How To Deal With Crappy Bosses

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My boss
wanted to publicly humiliate me.
He came into my office with
a bunch of my colleagues. I was very busy playing chess online but
I could see he was serious so I clicked away that window and stood
up.

“Did you
release the newest version product to the client last night?”
he asked. The client was Pfizer. The product was software that automatically
translated Pfizer technical manuals from English to about five other
languages. I wrote the code.

“Yeah,”
I said, “like you said I had to or we would be late on our
delivery.”

“Well,
the client called,” he said, “and they found a bug.”

My colleagues
were nodding their heads. One of them must have been called by the
client who then proceeded to take out his life’s troubles on
her by screaming at her on the phone so she then complained to my
boss who was about to take out the fact that he really wanted
to beat his wife but I was a convenient second place.

“Ok,”
I said.

“So you
released a product to the client that had a bug in it,” he
said.

“Uhh,
yeah, I guess,” I said.

“Let get
this straight. You mean to tell me you released this without triple-checking
every possibility?” he said.

“Well,
I double-checked but I did not triple-check,” I said.

(don’t be bullied)

“Are you
making a joke? This is a very serious issue. You NEVER EVER RELEASE
A PRODUCT WITHOUT TRIPLE CHECKING.” His face was red. Everyone
was watching.

“Ok,”
I said.

“Ok what?”
he said.

“Ok,”
I said. “I QUIT.”

Which felt
great because just 10 minutes earlier I had gotten off the phone
with Rob Martin at HBO who had offered me a job with almost a 50%
salary increase (from $28k
to $40k) plus $2k
in moving expenses.

“Well,”
the boss (now “Chris” because he was no longer my boss),
“you don’t have to quit. It was just a mistake.”

“No,”
I said, “I don’t like being yelled at. You shouldn’t
do that to people. I quit.”

Chris looked
at me for a second. I think all of my colleagues had their jaws
slack and wide open in that Monica Lewinsky way where the whole
world could just explode any moment.

“C’mon
man,” Chris said, “I was just concerned about the client.
But I’m more concerned about whether or not you are happy in
the workplace. No hard feelings.”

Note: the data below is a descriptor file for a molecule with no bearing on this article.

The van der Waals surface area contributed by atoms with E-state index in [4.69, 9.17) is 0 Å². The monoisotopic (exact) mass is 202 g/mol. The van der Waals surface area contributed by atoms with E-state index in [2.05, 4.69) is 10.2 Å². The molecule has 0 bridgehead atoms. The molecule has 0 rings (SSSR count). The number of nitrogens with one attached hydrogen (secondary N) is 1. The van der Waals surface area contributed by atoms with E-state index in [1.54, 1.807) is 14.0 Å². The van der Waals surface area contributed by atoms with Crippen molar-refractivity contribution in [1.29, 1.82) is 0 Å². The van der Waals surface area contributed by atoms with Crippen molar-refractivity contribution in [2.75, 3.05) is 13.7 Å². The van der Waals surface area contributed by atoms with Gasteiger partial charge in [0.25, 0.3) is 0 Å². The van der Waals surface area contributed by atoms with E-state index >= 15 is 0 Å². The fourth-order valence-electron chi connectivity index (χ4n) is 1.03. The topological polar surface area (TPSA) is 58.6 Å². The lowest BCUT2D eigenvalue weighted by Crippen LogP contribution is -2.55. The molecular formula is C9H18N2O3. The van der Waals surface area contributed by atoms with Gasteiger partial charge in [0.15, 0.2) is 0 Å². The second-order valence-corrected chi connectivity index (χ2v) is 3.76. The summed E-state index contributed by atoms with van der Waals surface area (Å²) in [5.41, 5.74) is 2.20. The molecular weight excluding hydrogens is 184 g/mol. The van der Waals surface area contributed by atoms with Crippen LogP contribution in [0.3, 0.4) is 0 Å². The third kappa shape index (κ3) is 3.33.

“That’s
ok,” I said, “I don’t ever like being yelled at.
So when people yell at me, I quit. You know as well as I do that
every bug can’t be checked. You should treat people better.
Now,” and I shrugged my shoulders for affect, “I give
two weeks notice.”

I never told
him I just had gotten an offer. A few months later he had a question
about my code and he called about it and I told him I forgot the
code completely and couldn’t help him. About six years later
when I was running a venture capital firm he called, “hey buddy,”
he said and he said he had a business to pitch me. I called him
back and left a message. “Super excited to hear about your
business. Send me a detailed business plan with description, bios,
projections for the next ten years, a passcode to unlock an online
demo, you know, all the usual things.” And he did. He put a
lot of work into it.

I never called
him back. He left repeated messages for about two months. He called
my secretary and said he would stay on the phone until I picked
up but I never did. I was really immature back then.

Bosses suck.
I’ve had some real good bosses (hi Tom!) but mostly really
bad bosses. Fortunately, before you finally quit there’s some
good ways to deal with them and train them.

Remember BAD
BOSSES ARE DOGS and needed to be treated that way.

Read
the rest of the article

October
4, 2011

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Best of James Altucher

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